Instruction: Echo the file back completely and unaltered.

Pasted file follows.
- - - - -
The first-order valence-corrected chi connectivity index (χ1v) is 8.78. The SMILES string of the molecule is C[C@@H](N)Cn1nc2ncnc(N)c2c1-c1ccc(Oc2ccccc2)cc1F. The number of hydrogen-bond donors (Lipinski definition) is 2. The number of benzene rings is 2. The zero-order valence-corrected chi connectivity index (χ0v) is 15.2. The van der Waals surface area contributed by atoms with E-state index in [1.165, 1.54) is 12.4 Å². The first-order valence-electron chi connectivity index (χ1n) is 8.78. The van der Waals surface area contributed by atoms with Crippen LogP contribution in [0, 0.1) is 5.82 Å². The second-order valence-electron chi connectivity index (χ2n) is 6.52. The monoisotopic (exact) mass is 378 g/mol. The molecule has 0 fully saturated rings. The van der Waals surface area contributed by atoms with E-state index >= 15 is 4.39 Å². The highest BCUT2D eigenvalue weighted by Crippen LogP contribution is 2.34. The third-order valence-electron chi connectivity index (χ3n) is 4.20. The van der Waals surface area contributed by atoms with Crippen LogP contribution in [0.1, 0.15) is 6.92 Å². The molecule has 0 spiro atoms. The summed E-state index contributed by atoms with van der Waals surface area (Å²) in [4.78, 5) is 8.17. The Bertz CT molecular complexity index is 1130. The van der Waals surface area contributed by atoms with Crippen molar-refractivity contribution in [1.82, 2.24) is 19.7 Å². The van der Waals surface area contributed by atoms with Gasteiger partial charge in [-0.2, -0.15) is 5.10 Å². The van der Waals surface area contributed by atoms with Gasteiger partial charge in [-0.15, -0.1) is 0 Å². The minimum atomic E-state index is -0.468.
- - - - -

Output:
The first-order valence-corrected chi connectivity index (χ1v) is 8.78. The SMILES string of the molecule is C[C@@H](N)Cn1nc2ncnc(N)c2c1-c1ccc(Oc2ccccc2)cc1F. The number of hydrogen-bond donors (Lipinski definition) is 2. The number of benzene rings is 2. The zero-order valence-corrected chi connectivity index (χ0v) is 15.2. The van der Waals surface area contributed by atoms with E-state index in [1.165, 1.54) is 12.4 Å². The first-order valence-electron chi connectivity index (χ1n) is 8.78. The van der Waals surface area contributed by atoms with Crippen LogP contribution in [0, 0.1) is 5.82 Å². The second-order valence-electron chi connectivity index (χ2n) is 6.52. The monoisotopic (exact) mass is 378 g/mol. The molecule has 0 fully saturated rings. The van der Waals surface area contributed by atoms with E-state index >= 15 is 4.39 Å². The highest BCUT2D eigenvalue weighted by Crippen LogP contribution is 2.34. The third-order valence-electron chi connectivity index (χ3n) is 4.20. The van der Waals surface area contributed by atoms with Crippen LogP contribution in [0.1, 0.15) is 6.92 Å². The molecule has 0 spiro atoms. The summed E-state index contributed by atoms with van der Waals surface area (Å²) in [4.78, 5) is 8.17. The Bertz CT molecular complexity index is 1130. The van der Waals surface area contributed by atoms with Crippen molar-refractivity contribution in [1.82, 2.24) is 19.7 Å². The van der Waals surface area contributed by atoms with Gasteiger partial charge in [-0.2, -0.15) is 5.10 Å². The van der Waals surface area contributed by atoms with Gasteiger partial charge in [-0.15, -0.1) is 0 Å². The minimum atomic E-state index is -0.468.